Panic buying underway as hacking group claims responsibility for Colonial Pipeline cyberattack

Alpharetta, Georgia - The May 7 cyberattack on the Colonial Pipeline serving the majority of the eastern seaboard has been pinned by the FBI on the malware developing group Darkside.

Gas station with no gas in Arlington, Virginia as a result of a cyber attack that took one of the largest pipelines in the nation offline.
Gas station with no gas in Arlington, Virginia as a result of a cyber attack that took one of the largest pipelines in the nation offline.  © imago/Xinhua

"The FBI confirms that the Darkside ransomware is responsible for the compromise of the Colonial Pipeline networks," the agency has shared.

"We continue to work with the company and our government partners on the investigation."

Darkside has claimed responsibility and also offered a bit of context for the attack:

"We are apolitical, we do not participate in geopolitics, do not need to tie us with a defined government and look for our motives," the statement said. "Our goal is to make money, and not creating problems for society. From today we introduce moderation and check each company that our partners want to encrypt to avoid social consequences in the future."

According to CNBC, Darkside is also claiming that they will donate a portion of their "profits" to charity.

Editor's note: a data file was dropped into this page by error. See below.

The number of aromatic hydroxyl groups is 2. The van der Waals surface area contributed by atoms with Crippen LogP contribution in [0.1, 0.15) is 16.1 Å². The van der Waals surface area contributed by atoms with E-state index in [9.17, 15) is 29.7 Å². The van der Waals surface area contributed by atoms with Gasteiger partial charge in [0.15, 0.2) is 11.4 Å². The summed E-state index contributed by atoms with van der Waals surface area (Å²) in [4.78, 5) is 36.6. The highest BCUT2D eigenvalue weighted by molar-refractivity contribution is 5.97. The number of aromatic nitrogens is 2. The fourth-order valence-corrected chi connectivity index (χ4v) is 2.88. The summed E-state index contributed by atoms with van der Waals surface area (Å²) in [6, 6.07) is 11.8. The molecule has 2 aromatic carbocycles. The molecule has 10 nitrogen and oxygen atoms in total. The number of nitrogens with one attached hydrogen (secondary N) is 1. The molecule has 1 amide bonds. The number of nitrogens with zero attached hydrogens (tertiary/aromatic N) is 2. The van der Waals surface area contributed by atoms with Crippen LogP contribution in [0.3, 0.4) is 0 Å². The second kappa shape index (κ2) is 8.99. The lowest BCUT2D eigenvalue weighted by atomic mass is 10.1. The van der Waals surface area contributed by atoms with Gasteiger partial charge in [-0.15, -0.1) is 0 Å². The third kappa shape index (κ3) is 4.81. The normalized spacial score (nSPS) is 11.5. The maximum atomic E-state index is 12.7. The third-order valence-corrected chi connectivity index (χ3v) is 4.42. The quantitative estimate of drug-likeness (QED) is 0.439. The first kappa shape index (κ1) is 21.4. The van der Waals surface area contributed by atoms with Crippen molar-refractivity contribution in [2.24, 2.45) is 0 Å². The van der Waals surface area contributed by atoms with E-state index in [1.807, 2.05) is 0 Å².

US Secretary of Energy Jennifer Granholm on Tuesday urged Americans not to hoard gasoline as services should be up and running in a few days, despite the cyber attack.

So far 17 states have declared a "State of Emergency"

Colonia Pipeline facility in Baltimore, Maryland.
Colonia Pipeline facility in Baltimore, Maryland.  © imago/Xinhua

As people continued to panic-buy gasoline, 17 state governors have been forced to declare a state of emergency to be eligible for federal aid and invoke emergency powers.

Colonial Pipeline assured customers that the system will be restored soon, but end-consumers used to dealing with hurricanes and other natural disasters in the Gulf region do what they do best: go into prepping mode.

Danielle Leota, who just moved to Gulf Shores, Alabama from Alaska took to Facebook to share the odd situation unfolding all around her. "Sooo we are currently going through a gas outage where I live. There is no gas for miles around because of panic buying... but here's the kicker...where I live has its own Chevron refinery an hour away and isn't affected by the closure at all."

Leota continued: "But of course, just like the toilet paper, people flocked. Luckily I had to fill up anyway just hours before the crazy hit, but I feel bad for all the tourists coming down and won't be able to fill up. Hope you brought a bike!"

The Colonial Pipeline connects refineries along the Gulf Coast and in other locations with customers in the Southern and Eastern United States.

The system spans more than 5,500 miles and carries upward of 100 million gallons of fuel per day. The company says it is the largest refined products pipeline in the country.

Cover photo: imago/Xinhua

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